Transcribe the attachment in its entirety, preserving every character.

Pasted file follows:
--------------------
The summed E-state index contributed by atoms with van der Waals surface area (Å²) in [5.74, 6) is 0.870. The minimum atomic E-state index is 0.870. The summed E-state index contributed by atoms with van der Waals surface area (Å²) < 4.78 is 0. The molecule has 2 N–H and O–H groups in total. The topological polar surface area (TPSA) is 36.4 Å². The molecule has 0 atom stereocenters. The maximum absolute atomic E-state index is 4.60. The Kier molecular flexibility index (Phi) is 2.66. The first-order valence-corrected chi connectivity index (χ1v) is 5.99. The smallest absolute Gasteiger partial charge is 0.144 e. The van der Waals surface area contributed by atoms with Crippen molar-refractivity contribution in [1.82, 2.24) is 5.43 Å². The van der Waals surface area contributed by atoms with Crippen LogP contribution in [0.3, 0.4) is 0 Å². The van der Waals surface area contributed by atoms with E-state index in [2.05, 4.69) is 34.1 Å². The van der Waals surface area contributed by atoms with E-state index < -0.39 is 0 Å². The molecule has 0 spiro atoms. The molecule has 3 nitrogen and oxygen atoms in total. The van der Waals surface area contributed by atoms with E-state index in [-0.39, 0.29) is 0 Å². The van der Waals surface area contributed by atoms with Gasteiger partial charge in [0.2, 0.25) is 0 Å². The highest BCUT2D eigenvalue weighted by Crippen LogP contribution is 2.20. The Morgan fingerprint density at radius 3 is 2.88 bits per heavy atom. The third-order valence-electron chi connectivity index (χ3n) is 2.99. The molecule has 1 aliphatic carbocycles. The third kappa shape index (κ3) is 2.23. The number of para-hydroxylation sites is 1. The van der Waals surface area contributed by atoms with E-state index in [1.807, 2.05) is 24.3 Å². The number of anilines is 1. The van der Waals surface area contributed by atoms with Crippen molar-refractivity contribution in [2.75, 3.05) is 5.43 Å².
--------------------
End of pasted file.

The summed E-state index contributed by atoms with van der Waals surface area (Å²) in [5.74, 6) is 0.870. The minimum atomic E-state index is 0.870. The summed E-state index contributed by atoms with van der Waals surface area (Å²) < 4.78 is 0. The molecule has 2 N–H and O–H groups in total. The topological polar surface area (TPSA) is 36.4 Å². The molecule has 0 atom stereocenters. The maximum absolute atomic E-state index is 4.60. The Kier molecular flexibility index (Phi) is 2.66. The first-order valence-corrected chi connectivity index (χ1v) is 5.99. The smallest absolute Gasteiger partial charge is 0.144 e. The van der Waals surface area contributed by atoms with Crippen molar-refractivity contribution in [1.82, 2.24) is 5.43 Å². The van der Waals surface area contributed by atoms with Crippen LogP contribution in [0.3, 0.4) is 0 Å². The van der Waals surface area contributed by atoms with E-state index in [2.05, 4.69) is 34.1 Å². The van der Waals surface area contributed by atoms with E-state index < -0.39 is 0 Å². The molecule has 0 spiro atoms. The molecule has 3 nitrogen and oxygen atoms in total. The van der Waals surface area contributed by atoms with E-state index in [-0.39, 0.29) is 0 Å². The van der Waals surface area contributed by atoms with Gasteiger partial charge in [0.2, 0.25) is 0 Å². The highest BCUT2D eigenvalue weighted by Crippen LogP contribution is 2.20. The Morgan fingerprint density at radius 3 is 2.88 bits per heavy atom. The third-order valence-electron chi connectivity index (χ3n) is 2.99. The molecule has 1 aliphatic carbocycles. The third kappa shape index (κ3) is 2.23. The number of para-hydroxylation sites is 1. The van der Waals surface area contributed by atoms with E-state index in [1.807, 2.05) is 24.3 Å². The number of anilines is 1. The van der Waals surface area contributed by atoms with Crippen molar-refractivity contribution in [2.75, 3.05) is 5.43 Å².